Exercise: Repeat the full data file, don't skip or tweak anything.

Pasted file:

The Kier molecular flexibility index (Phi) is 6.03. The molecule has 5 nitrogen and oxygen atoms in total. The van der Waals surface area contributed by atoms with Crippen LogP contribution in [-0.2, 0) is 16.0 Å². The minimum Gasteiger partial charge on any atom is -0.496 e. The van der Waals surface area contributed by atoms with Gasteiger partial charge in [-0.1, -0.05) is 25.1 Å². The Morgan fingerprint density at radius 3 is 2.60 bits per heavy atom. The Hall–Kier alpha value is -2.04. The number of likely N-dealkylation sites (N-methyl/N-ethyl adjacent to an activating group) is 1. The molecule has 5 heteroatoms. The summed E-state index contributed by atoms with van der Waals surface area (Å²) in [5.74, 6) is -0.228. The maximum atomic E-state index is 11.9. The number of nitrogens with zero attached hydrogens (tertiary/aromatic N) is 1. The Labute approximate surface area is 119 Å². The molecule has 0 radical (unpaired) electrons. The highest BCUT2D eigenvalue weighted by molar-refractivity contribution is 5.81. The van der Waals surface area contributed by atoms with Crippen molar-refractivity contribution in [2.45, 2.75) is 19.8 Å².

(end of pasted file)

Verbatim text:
The Kier molecular flexibility index (Phi) is 6.03. The molecule has 5 nitrogen and oxygen atoms in total. The van der Waals surface area contributed by atoms with Crippen LogP contribution in [-0.2, 0) is 16.0 Å². The minimum Gasteiger partial charge on any atom is -0.496 e. The van der Waals surface area contributed by atoms with Gasteiger partial charge in [-0.1, -0.05) is 25.1 Å². The Morgan fingerprint density at radius 3 is 2.60 bits per heavy atom. The Hall–Kier alpha value is -2.04. The number of likely N-dealkylation sites (N-methyl/N-ethyl adjacent to an activating group) is 1. The molecule has 5 heteroatoms. The summed E-state index contributed by atoms with van der Waals surface area (Å²) in [5.74, 6) is -0.228. The maximum atomic E-state index is 11.9. The number of nitrogens with zero attached hydrogens (tertiary/aromatic N) is 1. The Labute approximate surface area is 119 Å². The molecule has 0 radical (unpaired) electrons. The highest BCUT2D eigenvalue weighted by molar-refractivity contribution is 5.81. The van der Waals surface area contributed by atoms with Crippen molar-refractivity contribution in [2.45, 2.75) is 19.8 Å².